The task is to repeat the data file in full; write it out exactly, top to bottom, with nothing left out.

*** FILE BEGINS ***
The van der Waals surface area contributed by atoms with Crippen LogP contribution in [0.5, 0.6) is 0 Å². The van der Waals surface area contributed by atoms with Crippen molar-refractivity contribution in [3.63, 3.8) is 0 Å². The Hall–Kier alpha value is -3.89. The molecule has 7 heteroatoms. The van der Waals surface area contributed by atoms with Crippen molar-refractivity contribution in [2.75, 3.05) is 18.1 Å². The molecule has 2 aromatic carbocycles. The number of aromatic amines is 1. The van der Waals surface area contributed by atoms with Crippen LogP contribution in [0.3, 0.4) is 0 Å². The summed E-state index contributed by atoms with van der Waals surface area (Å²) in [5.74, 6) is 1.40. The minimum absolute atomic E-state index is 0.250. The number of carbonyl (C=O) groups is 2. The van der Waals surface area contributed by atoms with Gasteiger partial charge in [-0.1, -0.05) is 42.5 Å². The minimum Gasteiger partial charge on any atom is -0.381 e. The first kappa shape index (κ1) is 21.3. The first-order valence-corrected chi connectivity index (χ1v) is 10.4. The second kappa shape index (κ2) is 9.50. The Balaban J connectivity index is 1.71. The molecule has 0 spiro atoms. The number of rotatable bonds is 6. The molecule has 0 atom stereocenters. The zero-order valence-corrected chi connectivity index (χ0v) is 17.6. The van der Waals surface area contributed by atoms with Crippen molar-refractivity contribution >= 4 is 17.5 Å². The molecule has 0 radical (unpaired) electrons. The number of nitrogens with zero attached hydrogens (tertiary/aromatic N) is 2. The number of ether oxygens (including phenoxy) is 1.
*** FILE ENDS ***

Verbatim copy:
The van der Waals surface area contributed by atoms with Crippen LogP contribution in [0.5, 0.6) is 0 Å². The van der Waals surface area contributed by atoms with Crippen molar-refractivity contribution in [3.63, 3.8) is 0 Å². The Hall–Kier alpha value is -3.89. The molecule has 7 heteroatoms. The van der Waals surface area contributed by atoms with Crippen molar-refractivity contribution in [2.75, 3.05) is 18.1 Å². The molecule has 2 aromatic carbocycles. The number of aromatic amines is 1. The van der Waals surface area contributed by atoms with Crippen LogP contribution in [0.3, 0.4) is 0 Å². The summed E-state index contributed by atoms with van der Waals surface area (Å²) in [5.74, 6) is 1.40. The minimum absolute atomic E-state index is 0.250. The number of carbonyl (C=O) groups is 2. The van der Waals surface area contributed by atoms with Gasteiger partial charge in [-0.1, -0.05) is 42.5 Å². The minimum Gasteiger partial charge on any atom is -0.381 e. The first kappa shape index (κ1) is 21.3. The first-order valence-corrected chi connectivity index (χ1v) is 10.4. The second kappa shape index (κ2) is 9.50. The Balaban J connectivity index is 1.71. The molecule has 0 spiro atoms. The number of rotatable bonds is 6. The molecule has 0 atom stereocenters. The zero-order valence-corrected chi connectivity index (χ0v) is 17.6. The van der Waals surface area contributed by atoms with Crippen molar-refractivity contribution >= 4 is 17.5 Å². The molecule has 0 radical (unpaired) electrons. The number of nitrogens with zero attached hydrogens (tertiary/aromatic N) is 2. The number of ether oxygens (including phenoxy) is 1.